All experiments were repeated at least three times. The results are given in the form: mean values ± standard deviation (SD). All results were compared using Student's t-test. Differences are considered significant at a level of p < 0.05.
Results and discussion
The effects of GO on mouse fibroblast cells depend on GO dose, and as shown in the study of Wang et al., the effects also depend on the culture time. The most cytotoxic effect of graphene oxide on human fibroblast cells (HDF) was observed on the fifth day of culture at the doses of 50 and 100 μg/mL. Similar results were noticed in tumor cell lines, e.g., human gastric cancer MGC803, human breast cancer MCF-7 and MDA-MB-435, and liver cancer HepG2. In our study, the effects of experimental samples on the cell culture were monitored for 24-h period, but as mentioned earlier, cell viability was reduced the most, to approximately 60%, at GO's concentration of 50 μg/mL. Chang et al. using CCK-8 assay and A549 cells made observation that preparation method of GO has influence of relative cell viability. The influence of different GO samples (s-GO with smaller size, l-GO with larger size, and m-GO mix) on the mitochondria activity may vary. m-GO's effect on cell cultures was insignificant at the concentration range of 100 to 200 μg/mL. When the s-GO was tested, the cell viability was reduced the most at concentration between 50 and 200 μg/mL. It also has been noticed that the difference between some studies might come from the different sample properties and various cell lines. Incubation time can also influence the cell response[55, 57]. In our study, the GO sample with concentration of 100 μg/mL demonstrated weak toxicity. We suggest that higher concentration (100 μg/mL) of graphene oxide may influence on harder GO migration to cell cytoplasm. We also found that GO material shows relatively good cytocompatibility at the concentration of 12.5 μg/mL and that result corresponds to the result obtained by Wojtoniszak et al..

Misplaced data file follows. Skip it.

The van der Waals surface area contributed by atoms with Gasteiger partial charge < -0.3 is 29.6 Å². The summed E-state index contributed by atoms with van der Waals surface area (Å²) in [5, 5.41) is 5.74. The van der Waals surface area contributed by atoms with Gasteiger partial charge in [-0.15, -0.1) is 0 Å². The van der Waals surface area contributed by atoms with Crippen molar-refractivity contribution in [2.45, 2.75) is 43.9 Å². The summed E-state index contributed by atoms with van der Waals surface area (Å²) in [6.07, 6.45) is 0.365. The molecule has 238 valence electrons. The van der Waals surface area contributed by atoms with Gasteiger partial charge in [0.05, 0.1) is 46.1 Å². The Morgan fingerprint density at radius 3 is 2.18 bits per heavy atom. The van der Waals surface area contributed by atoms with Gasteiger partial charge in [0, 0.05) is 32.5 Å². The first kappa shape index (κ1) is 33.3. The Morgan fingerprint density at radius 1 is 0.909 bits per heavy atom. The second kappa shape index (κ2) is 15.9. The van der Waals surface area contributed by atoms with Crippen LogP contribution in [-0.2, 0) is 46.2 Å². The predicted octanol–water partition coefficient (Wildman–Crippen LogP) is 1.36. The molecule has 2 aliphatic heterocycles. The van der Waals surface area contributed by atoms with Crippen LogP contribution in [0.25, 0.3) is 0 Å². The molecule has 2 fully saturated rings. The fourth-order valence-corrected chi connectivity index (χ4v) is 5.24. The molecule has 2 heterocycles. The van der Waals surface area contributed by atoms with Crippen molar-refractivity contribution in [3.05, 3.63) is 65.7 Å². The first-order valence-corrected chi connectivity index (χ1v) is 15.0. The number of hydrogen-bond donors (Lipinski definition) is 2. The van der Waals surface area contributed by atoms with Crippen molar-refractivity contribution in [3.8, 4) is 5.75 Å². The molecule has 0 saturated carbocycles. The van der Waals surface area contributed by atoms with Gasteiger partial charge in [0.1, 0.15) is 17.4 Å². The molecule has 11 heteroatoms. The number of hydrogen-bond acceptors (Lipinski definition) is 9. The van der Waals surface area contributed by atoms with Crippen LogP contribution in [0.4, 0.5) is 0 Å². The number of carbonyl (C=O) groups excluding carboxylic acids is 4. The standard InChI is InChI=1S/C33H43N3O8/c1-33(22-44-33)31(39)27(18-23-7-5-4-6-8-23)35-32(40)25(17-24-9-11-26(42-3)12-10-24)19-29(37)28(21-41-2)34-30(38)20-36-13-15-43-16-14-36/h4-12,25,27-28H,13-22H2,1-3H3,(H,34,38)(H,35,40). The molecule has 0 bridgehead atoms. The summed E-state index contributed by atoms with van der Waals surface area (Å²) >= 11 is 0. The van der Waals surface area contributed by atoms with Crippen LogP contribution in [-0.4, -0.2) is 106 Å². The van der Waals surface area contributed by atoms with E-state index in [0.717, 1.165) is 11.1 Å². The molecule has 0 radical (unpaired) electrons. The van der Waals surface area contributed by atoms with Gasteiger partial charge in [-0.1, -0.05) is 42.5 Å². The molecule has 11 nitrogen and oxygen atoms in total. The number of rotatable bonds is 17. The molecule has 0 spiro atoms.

As shown above, some difficulties in the interpretation of the obtained results can arise from variety of the factors that can influence the cell response. Some of the factors are not clearly determined. Regarding the effects of graphene oxide and hybrid GO-Fe3O4 on cell viability, the mechanism is not well explained and still requires further analysis.
The in vitro studies play key role in exploration of the nanomaterial properties in biological environment and interaction with the living matter. The toxicity of the magnetic nanoparticles on biological entities is highly dependent on a range and combination of factors related to the properties of those nanoparticles. The physical properties such as the particle size, shape, and surface coating can evoke a toxic response by aggregating and coagulating according to size and shape. The chemical composition of the particles themselves can be naturally toxic. Here, we clearly demonstrate that the chemical functionalization of GO and Fe3O4 is a way to enhance the biocompatibility of the system and makes the system independent of the size of graphene oxide. Therefore, we believe that the obtained product with high cytocompatibility would be suitable for the application in biomedicine, e.g., as a drug carrier and/or in hyperthermia.
We report a facile method of the preparation of graphene oxide-Fe3O4 nanoparticle hybrid. We prove that it is possible to increase biocompatibility of graphene oxide through the deposition of magnetite nanoparticles on the graphene oxide flakes via chemical interaction. Furthermore, we indicate that the differences in flake size do not result in different cell viability in contact with our systems. These results show the potential application of this hybrid in hyperthermia treatment. Further investigation needs to be performed in order to prove the safety and efficiency of these systems in vivo.
This research was funded by the National Science Center under OPUS Program (Project No. DEC/2011/03/B/ST5/03239).